As my party's spokesman on international development, I have had the opportunity to monitor many elections in sub-Saharan Africa. However, it is ridiculous to see a hereditary Peer monitoring democratic elections! I visited Malawi, Tanzania, South Africa and Mozambique. I gained a first-hand view of more village schools than I believe many people will see in their lifetime as most polling stations are situated in village schools. We all have our own view of what a school should look like. Many village schools in Africa are basically a shell. Most schools have a roof but they rarely have furniture. Many schools do not even have a concrete floor. A teacher told me that the school building was no longer used because of the problem of parasites entering children's feet in the school building. Many of the schools have one crumbling blackboard with chalk. Books are a rarity. Their value can be gauged by the care with which they are looked after. We must be aware of the importance of books in the developing world, particularly for people who live in rural areas. This problem of under-resourced education facilities will not go away. The failure of the G8 Summit to address the problem of international debt will result in many developing countries spending money to service their debts rather than spending that money on their education budgets. In many developing countries a lack of books means a lack of literacy. Development in its purest form must be linked to literacy. Without literacy there is no way to break the poverty cycle. The only way to reduce the high rate of population growth in many developing countries is through female literacy. In that way women can learn how to control the size of their families.
I hate to be seen as a Luddite with regard to information technology as I believe it is the way of the future, but if that technology is to become widespread a number of problems will have to be overcome. One of the problems is the cost of the hardware which is excessively expensive. This even poses problems for schools in developed countries if they wish to acquire a fully integrated system. One also needs a reliable supply of electricity. That is something we in this country take for granted, but it is a rarity in many African countries. In many African countries there is also a lack of telephone lines. I remember that I waited six months in Harare to be connected to a telephone line. Of course without a telephone line one has no access to the Internet.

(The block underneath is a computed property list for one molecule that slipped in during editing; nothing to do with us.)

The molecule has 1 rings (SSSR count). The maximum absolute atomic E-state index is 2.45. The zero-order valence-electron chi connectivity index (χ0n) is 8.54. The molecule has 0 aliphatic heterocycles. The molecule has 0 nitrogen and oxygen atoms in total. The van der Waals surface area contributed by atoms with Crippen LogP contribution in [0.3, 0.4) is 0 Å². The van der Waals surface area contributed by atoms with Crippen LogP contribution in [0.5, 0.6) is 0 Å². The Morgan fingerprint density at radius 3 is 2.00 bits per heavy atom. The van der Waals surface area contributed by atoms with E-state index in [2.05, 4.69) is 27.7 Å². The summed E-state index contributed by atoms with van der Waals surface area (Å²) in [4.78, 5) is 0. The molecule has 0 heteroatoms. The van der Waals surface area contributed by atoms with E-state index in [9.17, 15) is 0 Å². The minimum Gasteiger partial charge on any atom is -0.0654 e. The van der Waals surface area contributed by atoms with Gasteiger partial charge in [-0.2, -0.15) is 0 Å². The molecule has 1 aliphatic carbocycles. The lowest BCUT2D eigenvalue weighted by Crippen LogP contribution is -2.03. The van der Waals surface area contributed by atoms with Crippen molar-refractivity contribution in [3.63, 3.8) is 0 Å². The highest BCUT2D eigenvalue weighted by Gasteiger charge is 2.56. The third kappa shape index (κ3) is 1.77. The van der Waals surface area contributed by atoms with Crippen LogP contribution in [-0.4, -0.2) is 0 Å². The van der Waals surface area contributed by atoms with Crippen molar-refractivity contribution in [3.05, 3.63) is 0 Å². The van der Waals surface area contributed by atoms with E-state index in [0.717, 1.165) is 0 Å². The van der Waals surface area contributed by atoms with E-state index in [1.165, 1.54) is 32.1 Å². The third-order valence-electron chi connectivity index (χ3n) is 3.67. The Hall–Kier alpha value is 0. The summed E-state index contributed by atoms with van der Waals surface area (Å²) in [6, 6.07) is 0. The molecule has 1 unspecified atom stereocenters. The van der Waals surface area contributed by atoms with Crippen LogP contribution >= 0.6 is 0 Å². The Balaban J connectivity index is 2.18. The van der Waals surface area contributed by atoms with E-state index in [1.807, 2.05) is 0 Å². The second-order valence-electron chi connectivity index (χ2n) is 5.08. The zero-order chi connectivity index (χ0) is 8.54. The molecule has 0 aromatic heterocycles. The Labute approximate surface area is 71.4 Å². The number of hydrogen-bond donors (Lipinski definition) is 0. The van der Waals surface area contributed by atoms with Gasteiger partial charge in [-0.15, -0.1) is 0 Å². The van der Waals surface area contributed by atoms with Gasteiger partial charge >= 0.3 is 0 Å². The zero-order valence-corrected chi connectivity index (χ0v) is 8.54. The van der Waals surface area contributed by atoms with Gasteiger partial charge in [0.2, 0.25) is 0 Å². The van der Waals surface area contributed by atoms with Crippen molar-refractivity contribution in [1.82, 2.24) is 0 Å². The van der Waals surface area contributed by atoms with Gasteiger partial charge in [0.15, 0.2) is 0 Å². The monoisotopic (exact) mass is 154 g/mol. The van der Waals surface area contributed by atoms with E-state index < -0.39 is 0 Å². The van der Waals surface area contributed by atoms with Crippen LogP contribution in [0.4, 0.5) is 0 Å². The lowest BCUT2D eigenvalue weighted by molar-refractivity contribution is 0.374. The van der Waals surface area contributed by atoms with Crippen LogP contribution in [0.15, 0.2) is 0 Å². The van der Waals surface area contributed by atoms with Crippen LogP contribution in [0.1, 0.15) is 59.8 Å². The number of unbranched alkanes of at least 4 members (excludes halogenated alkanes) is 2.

The noble Lord, Lord St. John of Bletso, talked about making cheaper information technology available to the developing world. That will happen only when the developed world realises it has a responsibility to subsidise satellite link ups and cellular phone networks in Africa. Without such a subsidy it will be difficult to develop an integrated network there.
1671 One of the main access points to the Internet and IT is through the British Council. I have seen the on-line services in libraries in many parts of the world—in Africa, Pakistan and even Yemen. That has to be valuable. Although books are of great value, the lead given by the British Council in its work in many of the libraries around the world will mean that others go on-line. Those small pockets will develop, teaching more and more people how to use the technology.
I return to the concept of accessibility. There is a problem. Information technology is available in developing countries, but to very small groups of people. A gap is developing, not only north/south, but within developing countries between rich and poor. Those who have the money in developing countries have access to the Internet; whereas the vast proportion of the population do not.
We live in a shrinking world. One of the great values of information technology is that we are now able to look into areas about which we have received no information previously. I can point to one very real case. I do not believe that there would have been so much newspaper coverage of the situation in Sierra Leone had it not been for my noble friend Lord Avebury surfing the Sierra Leone website.
As my noble friend Lord Thomson of Monifieth pointed out, books are presently the bedrock of information technology in developing countries. Unlike computers, they rarely crash. If the Government are to meet their commitments to combat poverty set out in the White Paper, they are going to have to examine how to make books more widely available. I wish to put a question to the Minister which I hope this debate will lead him to answer. I declare an interest as a trustee of the body that produces educational low-priced sponsored texts, based on the old ELBS organisation. Does the Minister see a way of supplying funding in the short term to keep that organisation going? Until some of the texts that it is sponsoring are distributed, there is a cash shortage of between £50,000 and £100,000. That sounds a large amount of money; however, if it is provided, the ELST will possibly be able to supply books to many people in the developing world. I hope that the Minister will respond positively.
§ 4.33 p.m.